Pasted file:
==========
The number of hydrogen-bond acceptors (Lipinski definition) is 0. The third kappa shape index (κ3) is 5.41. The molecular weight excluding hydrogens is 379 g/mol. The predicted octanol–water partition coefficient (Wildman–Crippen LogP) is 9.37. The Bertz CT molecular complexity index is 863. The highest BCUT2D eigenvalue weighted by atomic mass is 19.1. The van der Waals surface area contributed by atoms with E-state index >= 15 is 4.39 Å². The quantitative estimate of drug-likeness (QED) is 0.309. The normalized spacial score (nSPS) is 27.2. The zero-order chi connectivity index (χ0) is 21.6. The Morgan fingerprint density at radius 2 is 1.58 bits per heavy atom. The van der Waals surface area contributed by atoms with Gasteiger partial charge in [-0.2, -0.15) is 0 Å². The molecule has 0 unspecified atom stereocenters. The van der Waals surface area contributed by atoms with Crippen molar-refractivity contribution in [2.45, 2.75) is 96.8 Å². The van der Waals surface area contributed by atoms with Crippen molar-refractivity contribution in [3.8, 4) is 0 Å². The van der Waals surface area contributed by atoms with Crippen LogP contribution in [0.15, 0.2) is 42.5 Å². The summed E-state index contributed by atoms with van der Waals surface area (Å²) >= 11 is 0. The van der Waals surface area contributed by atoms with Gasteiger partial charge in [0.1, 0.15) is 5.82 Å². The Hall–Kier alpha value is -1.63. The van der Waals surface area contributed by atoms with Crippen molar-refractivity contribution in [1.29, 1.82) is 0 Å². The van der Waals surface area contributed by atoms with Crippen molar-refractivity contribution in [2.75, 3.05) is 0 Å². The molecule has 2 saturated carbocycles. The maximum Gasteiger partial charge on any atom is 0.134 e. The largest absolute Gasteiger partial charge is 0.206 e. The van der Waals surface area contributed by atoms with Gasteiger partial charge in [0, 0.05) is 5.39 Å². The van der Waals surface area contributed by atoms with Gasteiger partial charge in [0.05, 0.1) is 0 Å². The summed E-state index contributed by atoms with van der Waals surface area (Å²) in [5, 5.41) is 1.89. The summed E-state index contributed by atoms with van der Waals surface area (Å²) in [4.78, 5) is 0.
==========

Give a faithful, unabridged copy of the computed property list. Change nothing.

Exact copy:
The number of hydrogen-bond acceptors (Lipinski definition) is 0. The third kappa shape index (κ3) is 5.41. The molecular weight excluding hydrogens is 379 g/mol. The predicted octanol–water partition coefficient (Wildman–Crippen LogP) is 9.37. The Bertz CT molecular complexity index is 863. The highest BCUT2D eigenvalue weighted by atomic mass is 19.1. The van der Waals surface area contributed by atoms with E-state index >= 15 is 4.39 Å². The quantitative estimate of drug-likeness (QED) is 0.309. The normalized spacial score (nSPS) is 27.2. The zero-order chi connectivity index (χ0) is 21.6. The Morgan fingerprint density at radius 2 is 1.58 bits per heavy atom. The van der Waals surface area contributed by atoms with Gasteiger partial charge in [-0.2, -0.15) is 0 Å². The molecule has 0 unspecified atom stereocenters. The van der Waals surface area contributed by atoms with Crippen molar-refractivity contribution in [2.45, 2.75) is 96.8 Å². The van der Waals surface area contributed by atoms with Crippen molar-refractivity contribution in [3.8, 4) is 0 Å². The van der Waals surface area contributed by atoms with Crippen LogP contribution in [0.15, 0.2) is 42.5 Å². The summed E-state index contributed by atoms with van der Waals surface area (Å²) >= 11 is 0. The van der Waals surface area contributed by atoms with Gasteiger partial charge in [0.1, 0.15) is 5.82 Å². The Hall–Kier alpha value is -1.63. The van der Waals surface area contributed by atoms with Crippen molar-refractivity contribution in [1.29, 1.82) is 0 Å². The van der Waals surface area contributed by atoms with Crippen molar-refractivity contribution in [2.75, 3.05) is 0 Å². The molecule has 2 saturated carbocycles. The maximum Gasteiger partial charge on any atom is 0.134 e. The largest absolute Gasteiger partial charge is 0.206 e. The van der Waals surface area contributed by atoms with Gasteiger partial charge in [0, 0.05) is 5.39 Å². The van der Waals surface area contributed by atoms with Gasteiger partial charge in [0.05, 0.1) is 0 Å². The summed E-state index contributed by atoms with van der Waals surface area (Å²) in [5, 5.41) is 1.89. The summed E-state index contributed by atoms with van der Waals surface area (Å²) in [4.78, 5) is 0.